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Hand holding foot affected by a heel spur

Hand holding foot affected by a heel spur
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Heel spur

If you feel pain in your heel when you get out of bed in the morning and take your first few steps for the day, you could have a heel spur. Find out more about the causes and symptoms of heel spurs and what you can do about them.

What is a heel spur?

A heel spur is a bony growth under the heel bone, visible on X-ray only.

What causes a heel spur?

Heel spurs are often caused by a combination of factors, including:

  • problems with how the feet function (biomechanics)
  • running on hard surfaces
  • unsupportive footwear
  • being overweight or obese.

All of these things can cause strain on the heel bone, ligaments, plantar fascia and muscles of the foot. The plantar fascia tightens and starts tugging on the heel bone, causing the spur to form.

Heel spur symptoms

Heel spurs cause intermittent or chronic pain when inflammation builds up where the spur connects to the soft tissues of your foot. You may feel pain when walking or running, especially on hard surfaces.

Heel pain is usually caused by injury and inflammation to soft tissues, for example plantar fasciitis, and not by the heel spur itself.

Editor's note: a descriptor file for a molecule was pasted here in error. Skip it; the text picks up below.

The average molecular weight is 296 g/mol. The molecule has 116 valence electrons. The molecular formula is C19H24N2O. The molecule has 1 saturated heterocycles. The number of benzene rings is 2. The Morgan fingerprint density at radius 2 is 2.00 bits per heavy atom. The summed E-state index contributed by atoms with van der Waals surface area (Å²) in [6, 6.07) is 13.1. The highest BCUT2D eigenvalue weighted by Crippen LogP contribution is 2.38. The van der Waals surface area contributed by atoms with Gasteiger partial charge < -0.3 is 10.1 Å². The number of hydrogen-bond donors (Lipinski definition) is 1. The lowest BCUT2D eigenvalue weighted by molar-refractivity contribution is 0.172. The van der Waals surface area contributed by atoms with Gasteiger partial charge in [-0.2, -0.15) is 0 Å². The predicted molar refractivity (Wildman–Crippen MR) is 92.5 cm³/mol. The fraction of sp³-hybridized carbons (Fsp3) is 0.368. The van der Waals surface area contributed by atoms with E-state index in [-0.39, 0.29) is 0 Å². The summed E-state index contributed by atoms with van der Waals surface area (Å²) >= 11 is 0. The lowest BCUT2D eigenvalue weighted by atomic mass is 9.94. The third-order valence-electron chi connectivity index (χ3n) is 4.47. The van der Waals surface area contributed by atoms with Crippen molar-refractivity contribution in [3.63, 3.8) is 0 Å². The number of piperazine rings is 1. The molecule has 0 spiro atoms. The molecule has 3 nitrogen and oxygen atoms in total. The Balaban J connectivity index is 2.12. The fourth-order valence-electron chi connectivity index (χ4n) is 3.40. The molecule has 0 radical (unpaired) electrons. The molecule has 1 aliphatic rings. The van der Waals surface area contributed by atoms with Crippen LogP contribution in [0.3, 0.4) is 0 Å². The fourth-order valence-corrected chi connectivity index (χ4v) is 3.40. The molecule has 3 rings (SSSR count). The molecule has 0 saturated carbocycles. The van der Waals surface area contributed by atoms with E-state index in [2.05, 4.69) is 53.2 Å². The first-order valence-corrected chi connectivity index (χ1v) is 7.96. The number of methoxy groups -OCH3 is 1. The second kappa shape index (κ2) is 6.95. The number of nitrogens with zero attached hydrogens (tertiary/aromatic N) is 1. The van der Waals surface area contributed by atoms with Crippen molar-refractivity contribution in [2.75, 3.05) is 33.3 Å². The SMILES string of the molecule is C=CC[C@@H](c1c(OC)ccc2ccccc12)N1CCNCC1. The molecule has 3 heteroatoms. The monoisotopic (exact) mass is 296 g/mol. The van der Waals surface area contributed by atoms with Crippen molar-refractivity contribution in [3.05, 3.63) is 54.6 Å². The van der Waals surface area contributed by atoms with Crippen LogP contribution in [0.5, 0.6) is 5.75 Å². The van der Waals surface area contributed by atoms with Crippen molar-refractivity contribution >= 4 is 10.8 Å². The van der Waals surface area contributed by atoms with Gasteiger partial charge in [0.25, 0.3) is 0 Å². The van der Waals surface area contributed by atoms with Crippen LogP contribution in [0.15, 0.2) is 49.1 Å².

You may feel a sharp pain when pressure is applied in the area, such as when you stand up or when getting out of bed in the morning. After a while, the pain may become a dull ache.

Heel spur diagnosis

A heel spur can be diagnosed using an X-ray.

Heel spur treatment

Treatment for heel spurs may incorporate a range of options:

  • footwear needs to fit, provide adequate support for the types of activity you do, and not cause you any pain
  • strapping/Taping to support the foot, taking the strain away from the foot muscles and plantar fascia, which allows the area to heal
  • stretching exercises for the plantar fascia and calf muscles
  • orthotics for your shoes that support, align and improve how your foot functions
  • medication such as anti-inflammatories to reduce pain and inflammation in the area
  • surgery is only considered after all other treatments fail. Surgery may involve removing the spur from the bone, though it can also involve releasing the plantar fascia.

It usually takes about 6 to 8 weeks to recover from a heel spur, when the area is strapped and rested.

Heel spur prevention

To prevent heel spurs, wear appropriate footwear, manage your weight, avoid exercising on hard surfaces and keep feet and leg muscles and joints flexible.

Last reviewed: June 2016

Need more information?

These trusted information partners have more on this topic.

Found 3 results

Heel spurs - myDr.com.au

A heel spur is a pointed bony outgrowth of the heel bone. They can occur under the heel bone on the sole of the foot where they are associated with plantar fasciitis.

Read more on myDr website

Foot problems - heel pain

The heel is a padded cushion of fatty tissue around the heel bone (the calcaneus) that holds its shape despite the pressure of body weight and movement. It serves to protect the structures of the foot, including the calcaneus, muscles and ligaments. Heel pain is a very common foot complaint.

Read more on Better Health Channel website

Heel pain - myDr.com.au

Heel pain is most commonly caused by plantar fasciitis, a chronic overuse injury of the thick band of tissue on the sole of the foot, known as the plantar fascia.

Read more on myDr website

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